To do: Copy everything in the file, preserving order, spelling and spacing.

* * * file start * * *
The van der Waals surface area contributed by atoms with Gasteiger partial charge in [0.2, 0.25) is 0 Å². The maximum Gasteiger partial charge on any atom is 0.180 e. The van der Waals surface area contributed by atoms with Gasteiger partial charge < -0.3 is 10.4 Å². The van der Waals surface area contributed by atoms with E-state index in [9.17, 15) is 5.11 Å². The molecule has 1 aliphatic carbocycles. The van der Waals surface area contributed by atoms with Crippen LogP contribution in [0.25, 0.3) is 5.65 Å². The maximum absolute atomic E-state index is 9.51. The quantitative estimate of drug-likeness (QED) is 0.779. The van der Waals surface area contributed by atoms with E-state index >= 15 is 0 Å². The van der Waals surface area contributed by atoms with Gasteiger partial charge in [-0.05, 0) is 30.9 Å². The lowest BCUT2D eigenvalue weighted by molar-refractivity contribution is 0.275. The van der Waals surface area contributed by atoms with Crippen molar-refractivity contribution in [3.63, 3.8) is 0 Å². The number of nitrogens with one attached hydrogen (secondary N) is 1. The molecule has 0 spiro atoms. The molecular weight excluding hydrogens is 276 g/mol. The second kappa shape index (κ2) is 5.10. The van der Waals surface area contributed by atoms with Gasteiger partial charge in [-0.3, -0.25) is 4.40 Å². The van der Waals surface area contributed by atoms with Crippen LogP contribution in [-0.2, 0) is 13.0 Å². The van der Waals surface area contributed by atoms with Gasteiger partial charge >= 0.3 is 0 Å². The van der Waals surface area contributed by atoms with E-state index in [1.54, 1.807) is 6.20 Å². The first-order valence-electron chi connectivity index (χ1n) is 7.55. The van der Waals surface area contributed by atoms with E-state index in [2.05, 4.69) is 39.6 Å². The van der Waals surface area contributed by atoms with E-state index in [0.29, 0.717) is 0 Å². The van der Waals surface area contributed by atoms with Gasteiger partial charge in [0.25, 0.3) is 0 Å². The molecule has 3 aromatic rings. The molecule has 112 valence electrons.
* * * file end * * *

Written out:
The van der Waals surface area contributed by atoms with Gasteiger partial charge in [0.2, 0.25) is 0 Å². The maximum Gasteiger partial charge on any atom is 0.180 e. The van der Waals surface area contributed by atoms with Gasteiger partial charge < -0.3 is 10.4 Å². The van der Waals surface area contributed by atoms with E-state index in [9.17, 15) is 5.11 Å². The molecule has 1 aliphatic carbocycles. The van der Waals surface area contributed by atoms with Crippen LogP contribution in [0.25, 0.3) is 5.65 Å². The maximum absolute atomic E-state index is 9.51. The quantitative estimate of drug-likeness (QED) is 0.779. The van der Waals surface area contributed by atoms with E-state index >= 15 is 0 Å². The van der Waals surface area contributed by atoms with Gasteiger partial charge in [-0.05, 0) is 30.9 Å². The lowest BCUT2D eigenvalue weighted by molar-refractivity contribution is 0.275. The van der Waals surface area contributed by atoms with Crippen molar-refractivity contribution in [3.63, 3.8) is 0 Å². The number of nitrogens with one attached hydrogen (secondary N) is 1. The molecule has 0 spiro atoms. The molecular weight excluding hydrogens is 276 g/mol. The second kappa shape index (κ2) is 5.10. The van der Waals surface area contributed by atoms with Gasteiger partial charge in [-0.3, -0.25) is 4.40 Å². The van der Waals surface area contributed by atoms with Crippen LogP contribution in [-0.2, 0) is 13.0 Å². The van der Waals surface area contributed by atoms with Gasteiger partial charge >= 0.3 is 0 Å². The van der Waals surface area contributed by atoms with E-state index in [1.54, 1.807) is 6.20 Å². The first-order valence-electron chi connectivity index (χ1n) is 7.55. The van der Waals surface area contributed by atoms with E-state index in [2.05, 4.69) is 39.6 Å². The van der Waals surface area contributed by atoms with E-state index in [0.29, 0.717) is 0 Å². The van der Waals surface area contributed by atoms with Gasteiger partial charge in [0.25, 0.3) is 0 Å². The molecule has 3 aromatic rings. The molecule has 112 valence electrons.